If Further has a concept, it has something to do with space. The song titles—“Wonders of the Deep,” “Another World,” “Escape Velocity,” “Horse Power”—seem to reflect that, but it’s nothing deeper than some Star Trek bloops, and to be honest, despite the apparent resurgence of artistic pride, nothing here is all that original. Catchy but insubstantial, joyful but forgettable, the Chemical Brothers succeed and fail on exactly what got them here: being the Chemical Brothers.
Luke Winkie

Thieves Like Us
Again and Again

Sometimes you don’t want to be all up in the club, sweating out your electrolytes and generally raging up a storm. There are times when you just want to sit on a comfortable seat and wanly wave at that painter/filmmaker across the bar. It stands to reason that if an individual can feel that way then so can the ones providing the soundtrack. Such seems to be the case with Thieves Like Us. After the body-shaking “Drugs In My Body,” released by design house and record label Kitsuné, and the similarly minded debut album Play Music, it seemed like a fairly safe bet that the boys could be counted on for an arm-raising good time. Yet on their follow-up, Again and Again, it’s less about getting a workout on the dancefloor and more like finding a nice dark place in that corner booth.

This time around, Thieves Like Us seem to have cool sophistication on the agenda. Subdued seems to be the watchword for Again and Again. There are snatches of New Order, but not in the typical retro-mining way you’d expect. It’s mainly because, since the trio consists of drums, keyboards and vocals, New Order is the closest touchstone for having that “human in a machine” vocal presence. However, there’s nothing really deliberately throwback about the band. But with that said, “One Night With You” does sound an album cut from Technique.

The only downside to Again and Again is that as a whole it’s so cool and detached that the songs seem to float away as soon as the track is over. You’re left with a feeling of pleasantness, but not much is really lasting. There are a few that stick to the ribs: the previously mentioned “One Night With You,” the one uptempo song, “The Walk,” that shoots a random burst of energy into the proceedings rather late into the album, and “Shyness,” a song that’s a two-step swagger that borders on a down-tempo R&B jam.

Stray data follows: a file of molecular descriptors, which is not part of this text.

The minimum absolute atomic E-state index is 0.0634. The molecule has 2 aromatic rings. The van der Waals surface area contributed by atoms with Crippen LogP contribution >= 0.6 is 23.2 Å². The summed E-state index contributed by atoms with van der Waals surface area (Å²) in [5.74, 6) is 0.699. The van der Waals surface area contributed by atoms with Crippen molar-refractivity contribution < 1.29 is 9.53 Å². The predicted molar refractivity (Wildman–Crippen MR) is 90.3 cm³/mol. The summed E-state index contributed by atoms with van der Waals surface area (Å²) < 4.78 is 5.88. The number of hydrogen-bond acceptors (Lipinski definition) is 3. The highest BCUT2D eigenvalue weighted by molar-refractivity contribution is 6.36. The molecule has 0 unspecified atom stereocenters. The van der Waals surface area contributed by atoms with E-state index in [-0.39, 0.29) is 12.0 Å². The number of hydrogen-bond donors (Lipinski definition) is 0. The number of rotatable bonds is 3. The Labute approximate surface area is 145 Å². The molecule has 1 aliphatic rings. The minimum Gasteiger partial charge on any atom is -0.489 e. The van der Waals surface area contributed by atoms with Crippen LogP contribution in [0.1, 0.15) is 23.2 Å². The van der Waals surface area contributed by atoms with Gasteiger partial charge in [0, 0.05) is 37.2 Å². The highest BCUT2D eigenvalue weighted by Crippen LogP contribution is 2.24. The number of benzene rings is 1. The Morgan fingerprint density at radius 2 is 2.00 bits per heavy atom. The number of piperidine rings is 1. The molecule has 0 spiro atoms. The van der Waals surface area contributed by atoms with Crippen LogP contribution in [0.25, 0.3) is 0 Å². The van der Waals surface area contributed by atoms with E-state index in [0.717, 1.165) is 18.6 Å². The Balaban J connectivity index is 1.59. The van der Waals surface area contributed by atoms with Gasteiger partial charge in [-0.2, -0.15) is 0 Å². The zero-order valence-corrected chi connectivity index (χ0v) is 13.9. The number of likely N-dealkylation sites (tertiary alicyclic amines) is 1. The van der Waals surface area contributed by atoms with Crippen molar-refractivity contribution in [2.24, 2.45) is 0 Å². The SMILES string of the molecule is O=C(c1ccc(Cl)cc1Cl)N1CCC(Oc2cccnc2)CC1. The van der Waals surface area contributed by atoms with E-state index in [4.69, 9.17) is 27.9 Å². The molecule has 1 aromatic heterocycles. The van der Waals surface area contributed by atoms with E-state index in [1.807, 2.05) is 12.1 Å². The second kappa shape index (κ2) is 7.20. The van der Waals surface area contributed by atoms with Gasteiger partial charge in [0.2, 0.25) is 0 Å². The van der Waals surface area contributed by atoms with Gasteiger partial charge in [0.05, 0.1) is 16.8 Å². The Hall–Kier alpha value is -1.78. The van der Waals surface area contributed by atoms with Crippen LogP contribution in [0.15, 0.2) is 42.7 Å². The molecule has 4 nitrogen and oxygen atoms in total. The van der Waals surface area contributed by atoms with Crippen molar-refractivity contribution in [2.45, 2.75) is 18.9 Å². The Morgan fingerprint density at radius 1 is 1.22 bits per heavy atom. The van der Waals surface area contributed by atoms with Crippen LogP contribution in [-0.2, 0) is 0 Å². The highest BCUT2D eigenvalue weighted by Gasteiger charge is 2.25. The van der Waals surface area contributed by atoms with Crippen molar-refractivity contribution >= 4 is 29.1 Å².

To their credit Thieves Like Us didn’t try to make the same songs—wait for it—again and again. And as a companion to Play Music it makes sense as the chillout portion of the evening. Again and Again may not be the one record you need to grab, but it’s nice to have the option.
Dorian S. Ham

MP3: “Forget Me Not”

Adam Franklin & Bolts of Melody
I Could Sleep for a Thousand Years
Second Motion

Since his days as leader of shoegazer forerunners Swervedriver, Adam Franklin’s forte has always been to push his music into fuzzy nether regions. Even after that seminal band’s initial disbandment, Franklin continued to indulge that penchant for etheric sounds, even as he got experimental with Toshack Highway, mellow releasing records under his own name, and somewhere in between with Magnetic Morning, his project with Interpol drummer Sam Fogarino. With his laconic vocals naturally lending to the hazy vibe, Franklin has seemed born to work within such a realm.

Having rejuvenated Swervedriver last year may have reignited Franklin’s love of guitar maelstroms for his latest project with the Bolts of Melody. On I Could Sleep for a Thousand Years (the title no doubt taken from the Velvet Underground’s “Venus in Furs”), he and the band shape swarths of guitar fuzz into songs that burn with certain intensity. “I’ll Be Your Mechanic,” in particular, recalls his days of old, brisk rhythms juxtaposing with sheets of six-string reverberation. Yet Franklin also shows the other facets of his songwriting, the chiming “Mary Gunn” and piano-led “Guernica” coming on like morning-after recollections of fevered dreams. The record’s best cuts, though, come when these worlds come into contact, as on “Carousel City” (my personal favorite) and “Lord Help Me Jesus, I’ve Wasted a Soul,” which makes Jason Pierce sound like a charlatan by comparison. I Could Sleep is easily Franklin’s most dynamic record to date, showing that there’s plenty of room for exploration out in the mist.
Stephen Slaybaugh

The Main Street Gospel
Love Will Have Her Revenge
Tee Pee

It’s well known that Columbus, Ohio has had a rich fertile (and usually overlooked) underground for quite some time, so much so that the city’s periphery bands specializing in metal-blooze and Marlboro-psych kind of get the shaft even when that commune has been thriving and evolving for the past decade-plus. The Main Street Gospel is one of those outfits, with members playing in various configurations over the years, who finally laid roots as a towering trio indebted just as much to Neil Young as they are Spacemen 3. Their debut, Love Will Have Her Revenge, is a soft pummeling of big, earthy jams, which lumber past the point of lethargy and into a blissful heady crawl. It’s a slow-motion groove equal to staring at a day’s worth of Ohio cornfield and rural blight, looking to the horizon from a bus seat.

If you are to assume that the record is a concept of sorts, with guitarist and vocalist Barry Dean in the role of scorned lover lamenting with fists of Quaaludes and ditch weed, then even in his languid sling the man can certainly show wild mood swings throughout the duration. “I Won’t Be Stayin’” is their bonfire—a massive riff, hulking drums, and the album’s most menacing playing, is beautifully fried and tangled. The flip or second face of the band comes in the penultimate “Give Your Love Away,” where Dean has the same gruff tenderness as a Jim James or Dan Auerbach. It’s fitting that Auerbach produced and engineered Love Will Have Her Revenge, as the slight twang that hangs in Dean’s lazily spun, but heat-stroke seared, solos gives off vibes befitting Black Keys and Crowes. The only misfire is the lengthy “Fool’s Gold,” which in its wonkiness could double as a Silver Bullet Band demo. That’s a minor quibble, though, and wishing the band would get a bit freakier in those marathon moments is asking them to launch into a stratosphere they have no need visiting. What you do get is a low-key, sub-stoner, Sunday record that rewards in repeated listens and stops time when looking for the infinite mellow.
Kevin J. Elliott